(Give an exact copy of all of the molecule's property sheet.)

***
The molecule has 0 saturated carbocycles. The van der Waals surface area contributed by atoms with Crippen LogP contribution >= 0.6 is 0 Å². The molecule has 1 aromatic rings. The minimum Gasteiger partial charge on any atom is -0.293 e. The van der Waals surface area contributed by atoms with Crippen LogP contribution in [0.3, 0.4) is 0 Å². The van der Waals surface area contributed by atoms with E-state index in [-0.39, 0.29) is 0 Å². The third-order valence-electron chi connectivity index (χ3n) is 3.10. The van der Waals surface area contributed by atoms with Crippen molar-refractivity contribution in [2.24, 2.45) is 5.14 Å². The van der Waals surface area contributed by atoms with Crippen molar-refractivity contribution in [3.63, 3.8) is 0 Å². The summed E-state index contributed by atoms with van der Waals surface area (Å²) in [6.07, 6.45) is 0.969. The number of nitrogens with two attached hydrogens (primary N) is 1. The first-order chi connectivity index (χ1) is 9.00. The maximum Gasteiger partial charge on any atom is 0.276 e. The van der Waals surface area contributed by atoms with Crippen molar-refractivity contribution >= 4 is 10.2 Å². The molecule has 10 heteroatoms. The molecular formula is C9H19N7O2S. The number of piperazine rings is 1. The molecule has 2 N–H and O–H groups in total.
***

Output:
The molecule has 0 saturated carbocycles. The van der Waals surface area contributed by atoms with Crippen LogP contribution >= 0.6 is 0 Å². The molecule has 1 aromatic rings. The minimum Gasteiger partial charge on any atom is -0.293 e. The van der Waals surface area contributed by atoms with Crippen LogP contribution in [0.3, 0.4) is 0 Å². The van der Waals surface area contributed by atoms with E-state index in [-0.39, 0.29) is 0 Å². The third-order valence-electron chi connectivity index (χ3n) is 3.10. The van der Waals surface area contributed by atoms with Crippen molar-refractivity contribution in [2.24, 2.45) is 5.14 Å². The van der Waals surface area contributed by atoms with Crippen molar-refractivity contribution in [3.63, 3.8) is 0 Å². The summed E-state index contributed by atoms with van der Waals surface area (Å²) in [6.07, 6.45) is 0.969. The number of nitrogens with two attached hydrogens (primary N) is 1. The first-order chi connectivity index (χ1) is 9.00. The maximum Gasteiger partial charge on any atom is 0.276 e. The van der Waals surface area contributed by atoms with Crippen molar-refractivity contribution >= 4 is 10.2 Å². The molecule has 10 heteroatoms. The molecular formula is C9H19N7O2S. The number of piperazine rings is 1. The molecule has 2 N–H and O–H groups in total.